Time to rethink the Pauling Dosing Regime??

The discussion of the Linus Pauling vitamin C/lysine invention for chronic scurvy

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lolex
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Time to rethink the Pauling Dosing Regime??

Post Number:#1  Post by lolex » Thu Aug 23, 2018 6:51 pm

Hi Everyone, and Respect to Owen and the Good Doctor,

I’ve been following the Pauling Protocol religiously for four years, now. With what I think are good results (I’m still here, and healthy.)
The science referred to below is new, I think. I did a search of the Forum but found no reference.

If this science is ‘correct’, it probably calls for a rethink of the Pauling VC dosing regimes (quantities per diem).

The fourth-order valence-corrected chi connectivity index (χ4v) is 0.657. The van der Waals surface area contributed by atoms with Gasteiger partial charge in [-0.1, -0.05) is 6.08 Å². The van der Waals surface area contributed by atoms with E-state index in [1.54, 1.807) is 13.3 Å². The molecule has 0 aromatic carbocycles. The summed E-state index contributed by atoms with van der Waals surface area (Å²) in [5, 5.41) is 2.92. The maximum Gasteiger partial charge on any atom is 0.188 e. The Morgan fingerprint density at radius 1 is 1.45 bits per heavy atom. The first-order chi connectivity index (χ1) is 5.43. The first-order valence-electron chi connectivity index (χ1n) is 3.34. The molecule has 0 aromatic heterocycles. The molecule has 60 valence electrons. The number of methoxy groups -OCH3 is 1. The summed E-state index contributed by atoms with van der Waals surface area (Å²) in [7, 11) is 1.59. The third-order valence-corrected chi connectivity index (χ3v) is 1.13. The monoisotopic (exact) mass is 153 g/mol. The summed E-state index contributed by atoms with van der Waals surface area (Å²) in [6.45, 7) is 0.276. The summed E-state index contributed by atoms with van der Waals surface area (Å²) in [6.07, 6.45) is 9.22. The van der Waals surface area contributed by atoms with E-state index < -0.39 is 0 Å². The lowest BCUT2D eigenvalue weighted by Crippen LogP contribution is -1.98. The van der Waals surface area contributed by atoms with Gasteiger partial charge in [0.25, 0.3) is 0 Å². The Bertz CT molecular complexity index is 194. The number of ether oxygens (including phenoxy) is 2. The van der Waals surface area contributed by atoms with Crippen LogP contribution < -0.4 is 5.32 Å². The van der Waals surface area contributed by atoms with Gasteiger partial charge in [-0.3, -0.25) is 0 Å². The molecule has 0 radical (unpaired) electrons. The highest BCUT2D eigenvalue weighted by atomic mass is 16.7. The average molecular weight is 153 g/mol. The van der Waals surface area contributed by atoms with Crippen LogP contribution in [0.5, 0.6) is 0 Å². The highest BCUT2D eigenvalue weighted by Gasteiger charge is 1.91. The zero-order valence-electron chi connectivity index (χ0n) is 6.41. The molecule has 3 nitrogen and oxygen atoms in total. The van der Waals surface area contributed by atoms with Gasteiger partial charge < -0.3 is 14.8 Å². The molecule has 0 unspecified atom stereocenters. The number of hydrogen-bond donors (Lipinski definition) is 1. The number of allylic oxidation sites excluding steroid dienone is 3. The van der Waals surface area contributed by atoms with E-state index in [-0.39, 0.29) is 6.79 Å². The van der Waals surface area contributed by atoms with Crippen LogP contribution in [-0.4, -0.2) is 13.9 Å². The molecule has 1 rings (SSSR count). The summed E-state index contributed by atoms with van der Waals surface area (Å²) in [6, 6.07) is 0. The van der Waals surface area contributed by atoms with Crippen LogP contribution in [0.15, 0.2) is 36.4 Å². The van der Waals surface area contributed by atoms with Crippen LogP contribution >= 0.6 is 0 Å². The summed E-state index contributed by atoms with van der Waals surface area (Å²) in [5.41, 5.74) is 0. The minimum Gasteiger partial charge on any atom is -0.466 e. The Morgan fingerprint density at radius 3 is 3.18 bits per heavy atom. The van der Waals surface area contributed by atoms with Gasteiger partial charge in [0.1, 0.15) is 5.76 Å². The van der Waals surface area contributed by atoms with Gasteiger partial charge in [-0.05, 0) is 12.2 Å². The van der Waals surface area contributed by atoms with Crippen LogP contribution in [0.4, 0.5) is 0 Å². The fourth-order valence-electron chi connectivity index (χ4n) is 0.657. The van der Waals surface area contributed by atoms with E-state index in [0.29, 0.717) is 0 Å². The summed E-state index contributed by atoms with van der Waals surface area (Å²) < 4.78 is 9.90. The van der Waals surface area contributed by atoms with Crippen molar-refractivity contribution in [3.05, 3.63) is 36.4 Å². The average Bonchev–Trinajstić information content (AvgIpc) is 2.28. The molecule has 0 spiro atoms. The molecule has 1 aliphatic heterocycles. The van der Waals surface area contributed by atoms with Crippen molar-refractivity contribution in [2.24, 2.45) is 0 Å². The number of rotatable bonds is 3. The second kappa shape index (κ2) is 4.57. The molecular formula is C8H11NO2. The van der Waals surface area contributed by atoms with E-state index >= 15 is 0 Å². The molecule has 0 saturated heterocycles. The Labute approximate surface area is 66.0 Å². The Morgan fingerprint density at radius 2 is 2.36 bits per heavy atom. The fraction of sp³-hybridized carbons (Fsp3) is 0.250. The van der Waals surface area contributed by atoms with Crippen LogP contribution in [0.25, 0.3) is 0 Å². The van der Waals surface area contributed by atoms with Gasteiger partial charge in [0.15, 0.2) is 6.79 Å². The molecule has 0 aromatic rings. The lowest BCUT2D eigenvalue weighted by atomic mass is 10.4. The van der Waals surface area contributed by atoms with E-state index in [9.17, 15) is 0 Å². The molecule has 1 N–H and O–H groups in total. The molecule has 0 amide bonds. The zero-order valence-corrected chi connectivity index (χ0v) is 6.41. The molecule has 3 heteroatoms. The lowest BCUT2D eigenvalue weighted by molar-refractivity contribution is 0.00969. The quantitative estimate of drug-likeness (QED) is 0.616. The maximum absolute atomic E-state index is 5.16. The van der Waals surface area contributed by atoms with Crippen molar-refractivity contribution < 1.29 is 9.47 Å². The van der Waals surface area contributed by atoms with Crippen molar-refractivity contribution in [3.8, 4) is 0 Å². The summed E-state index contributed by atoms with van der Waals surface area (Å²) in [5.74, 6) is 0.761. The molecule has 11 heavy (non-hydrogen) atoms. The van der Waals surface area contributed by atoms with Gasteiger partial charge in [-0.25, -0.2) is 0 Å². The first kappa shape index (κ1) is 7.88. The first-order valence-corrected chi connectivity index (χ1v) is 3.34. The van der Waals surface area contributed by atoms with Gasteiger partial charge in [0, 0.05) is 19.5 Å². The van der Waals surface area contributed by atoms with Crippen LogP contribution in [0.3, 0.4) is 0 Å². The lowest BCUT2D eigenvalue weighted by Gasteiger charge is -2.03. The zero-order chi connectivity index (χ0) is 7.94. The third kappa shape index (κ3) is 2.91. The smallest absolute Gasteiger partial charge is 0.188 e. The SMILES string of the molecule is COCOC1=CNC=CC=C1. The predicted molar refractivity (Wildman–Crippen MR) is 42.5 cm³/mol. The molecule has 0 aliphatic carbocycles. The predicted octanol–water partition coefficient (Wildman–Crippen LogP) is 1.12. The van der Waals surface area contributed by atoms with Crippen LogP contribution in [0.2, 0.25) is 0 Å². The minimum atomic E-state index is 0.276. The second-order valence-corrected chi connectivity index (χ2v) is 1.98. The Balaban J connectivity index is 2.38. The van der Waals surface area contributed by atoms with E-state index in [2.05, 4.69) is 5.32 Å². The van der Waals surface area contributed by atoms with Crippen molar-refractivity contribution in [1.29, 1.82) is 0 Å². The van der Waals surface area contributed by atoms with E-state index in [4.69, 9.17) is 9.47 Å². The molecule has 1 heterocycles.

Over to you for thought and discussion. (Please click the link and read the Article.)


This recent research published in “Cell” and discussed in Science Direct. The study appears to explain how humans, along with other higher primates, guinea pigs and fruit bats, manage to live relatively long lives with what some have called an "inborn metabolic error": an inability to produce vitamin C from glucose.

The article is here https://www.sciencedaily.com/releases/2 ... 120726.htm

Unlike the more than 4,000 other species of mammals who manufacture vitamin C, and lots of it, the red blood cells of the handful of vitamin C-defective species are specially equipped to suck up the vitamin's oxidized form L-dehydroascorbic acid (DHA). Once inside the blood cells, that DHA-- is immediately transformed back into ascorbic acid (a.k.a. vitamin C)--can be efficiently carried through the bloodstream to the rest of the body, the research suggests.

"[Through evolution], we've created this system that takes out the oxidized form of vitamin C and transports the essential, antioxidant form."